All these two-stroke engines means the air is quite polluted so nearly everyone on a motor bike is wearing a face mask. I never saw anyone out of the probably 1m motorbikes not wearing a helmet so this must be an enforced law.  Hanoi is a city on the go, everyone is moving all the time and building are being build and remodeled all over town at an enormous pace. Everyone has a cell phone and everyone is calling all the time even during meetings with what we were told were “high officials.” Continue reading

A Killer Diversion for Galloway

James Galloway, longtime evening supervisor in the Mallet Chemistry Library, has published a book chronicling a fascinating but little-known episode in Austin’s history:  The Servant Girl Murders: Austin, Texas 1885.

The book gathers extensive primary source materials and original research and puts it all together to tell the story of a frightening and ultimately unsolved crime wave in the capital city during the time when UT was in its infancy.  The tale is complete with clues, suspects, detectives, gory details and an elusive perpetrator that had the population of Austin on edge in 1885.

During the course of that year, six women, one man, and one child were murdered in their sleep by a silent, axe-wielding killer.  Many more were attacked.  The police and Pinkertons alike were powerless to stop the crimes. Then the murders ended as mysteriously as they began.  Who was responsible?  How was the person able to escape detection and capture?  And why did the murders stop?  James adds an accompanying essay that examines these still-tantalizing questions.

David Flaxbart is Head Librarian of the Mallet Chemistry Library.

And the Winner is…

On Saturday, July 24, Library Instruction Services hosted the Amazing Library Race as part of the Honors Colloquium sponsored by the School of Undergraduate Studies.

The Colloquium, in its 29th year, invites exceptional high-school students from throughout the state to a unique summer program designed to showcase the very best the university has to offer.  Students attend class sessions and special lectures by distinguished faculty in addition to going on tours and choosing among interest sessions hosted by departments across campus.

During the Amazing Library Race, ten groups raced through PCL, following clues for their assigned country that led them through the stacks, to photocopiers and group study rooms, and to our electronic resources before they had to make a mad dash to the finish line in the Map Room.

This year, Team Netherlands won, finishing in less than 15 minutes. Donuts were enjoyed by all at the end of the race.

The Race is designed to provide students with an introduction to the space and resources of an academic library, allowing them to compare their previous public and school library experiences to the vast collections that they will find in a research library like PCL.  At the end of the event, students had questions about the collections of government documents they saw in the stacks, how they could get a job in the Libraries, and how academic librarians will support them in their research as college students.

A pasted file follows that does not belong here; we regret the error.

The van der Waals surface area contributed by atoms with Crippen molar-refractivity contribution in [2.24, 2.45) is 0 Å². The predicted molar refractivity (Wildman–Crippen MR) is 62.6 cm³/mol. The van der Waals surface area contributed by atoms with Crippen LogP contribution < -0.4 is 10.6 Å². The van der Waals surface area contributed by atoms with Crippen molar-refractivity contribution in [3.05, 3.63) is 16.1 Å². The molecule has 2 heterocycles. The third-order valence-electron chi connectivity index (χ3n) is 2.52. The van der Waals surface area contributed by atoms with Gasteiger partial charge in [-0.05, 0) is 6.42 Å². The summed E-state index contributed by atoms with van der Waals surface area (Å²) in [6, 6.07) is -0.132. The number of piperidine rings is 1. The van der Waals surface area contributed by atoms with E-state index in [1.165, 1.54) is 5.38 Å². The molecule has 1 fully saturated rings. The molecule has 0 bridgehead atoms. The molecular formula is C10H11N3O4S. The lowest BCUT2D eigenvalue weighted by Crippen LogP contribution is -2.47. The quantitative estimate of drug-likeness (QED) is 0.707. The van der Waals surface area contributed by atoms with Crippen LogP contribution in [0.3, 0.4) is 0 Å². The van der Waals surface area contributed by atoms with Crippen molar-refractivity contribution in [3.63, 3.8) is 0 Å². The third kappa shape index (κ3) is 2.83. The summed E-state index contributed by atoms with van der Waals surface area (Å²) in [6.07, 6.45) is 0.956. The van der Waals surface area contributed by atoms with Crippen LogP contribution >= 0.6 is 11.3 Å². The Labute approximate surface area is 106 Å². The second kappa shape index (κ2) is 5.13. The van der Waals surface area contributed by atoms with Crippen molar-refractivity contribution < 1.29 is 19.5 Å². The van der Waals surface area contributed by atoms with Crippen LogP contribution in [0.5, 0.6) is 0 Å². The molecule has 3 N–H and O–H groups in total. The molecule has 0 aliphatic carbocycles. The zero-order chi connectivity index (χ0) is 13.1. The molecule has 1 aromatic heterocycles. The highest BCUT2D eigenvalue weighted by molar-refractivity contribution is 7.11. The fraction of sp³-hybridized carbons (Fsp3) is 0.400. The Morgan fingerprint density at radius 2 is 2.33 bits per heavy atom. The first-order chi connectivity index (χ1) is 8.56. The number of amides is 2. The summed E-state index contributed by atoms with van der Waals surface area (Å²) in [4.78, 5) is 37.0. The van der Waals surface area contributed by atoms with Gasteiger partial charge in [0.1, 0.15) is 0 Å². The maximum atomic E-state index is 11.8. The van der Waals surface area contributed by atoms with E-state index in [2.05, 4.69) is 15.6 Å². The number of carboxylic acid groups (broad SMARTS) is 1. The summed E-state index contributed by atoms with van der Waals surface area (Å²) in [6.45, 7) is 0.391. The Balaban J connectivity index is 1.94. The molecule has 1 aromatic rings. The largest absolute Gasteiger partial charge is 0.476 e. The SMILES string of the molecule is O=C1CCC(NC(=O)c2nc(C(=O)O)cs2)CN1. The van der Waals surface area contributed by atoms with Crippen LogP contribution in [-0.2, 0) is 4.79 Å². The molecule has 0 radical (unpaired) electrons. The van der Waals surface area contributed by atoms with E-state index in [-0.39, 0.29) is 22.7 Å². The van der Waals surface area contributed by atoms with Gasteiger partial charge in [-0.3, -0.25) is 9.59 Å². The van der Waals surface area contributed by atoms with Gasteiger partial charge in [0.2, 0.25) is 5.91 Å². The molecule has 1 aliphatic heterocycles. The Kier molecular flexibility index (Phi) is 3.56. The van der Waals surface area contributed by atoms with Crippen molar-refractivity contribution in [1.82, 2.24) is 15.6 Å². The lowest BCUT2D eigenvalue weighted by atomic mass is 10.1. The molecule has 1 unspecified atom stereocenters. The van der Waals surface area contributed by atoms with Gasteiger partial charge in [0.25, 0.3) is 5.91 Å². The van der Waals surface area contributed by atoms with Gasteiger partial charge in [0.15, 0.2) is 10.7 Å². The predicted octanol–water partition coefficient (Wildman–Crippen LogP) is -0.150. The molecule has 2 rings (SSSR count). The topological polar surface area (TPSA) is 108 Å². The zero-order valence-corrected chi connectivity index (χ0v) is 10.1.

This event remains the highlight of the summer for all of the staff in Library Instruction Services and consistently receives rave reviews from the Colloquialists.

See photos from the event here.

Meghan Sitar is Instruction & Outreach Librarian for the University of Texas Libraries.

Breaking Through Austerity

“An investment in knowledge always pays the best interest.”

-Benjamin Franklin

You’ve probably heard the news that UT-Austin has initiated a plan to cut $14.6 million in expenditures for 2010 – 2011. Everyone on campus has been looking for places to trim back, trying to decide what is core and essential and what is just “nice to have.”

The UT Libraries has a long-standing commitment to staff training and professional development and that commitment has not wavered during these tough economic times.   However, we have had to find creative ways to provide this training with fewer financial resources.

One approach we have taken is a program called Learning Breaks.  Every other week, someone from the Libraries staff will do two 30 minute presentations, one in-person and one online through our online meetings software, about a topic in which they have expertise.  This approach has allowed us to offer trainings on a wide variety of topics ranging from Web 2.0 applications such as Twitter, Flickr, wikis and blogs to time management practices such as managing your to-do list.

Since these topics are suggested by staff we know they fulfill a need.  What’s more, the benefits of Learning Breaks go beyond what is learned in the training; this peer-to-peer model also allows the Libraries to recognize and value the expertise and diverse talents of the staff.    And by incorporating ongoing training into the work day on a regular basis, Learning Breaks send a message that library staff are worth the investment.

Catherine Hamer is Interim Associate Director for User Services.

Benson a la Mexicana

When I first walked into the Benson Latin American Collection to do research during my graduate studies, I did not imagine that four years later my boss would ask me to travel to Mexico City to represent the Benson and University of Texas Libraries at an awards ceremony with the mayor of Mexico City and a luncheon hosted by the Libraries for Texas Exes in Mexico. And now, it has been a week since arriving back from Mexico City and I still cannot believe I did it. And I have not really recuperated from the journey. Oh, believe me, it was a wonderful trip, just way too fast and cut way too short.

David Block receives the Medalla 1808 from Mexico City Mayor Marcelo Ebrard.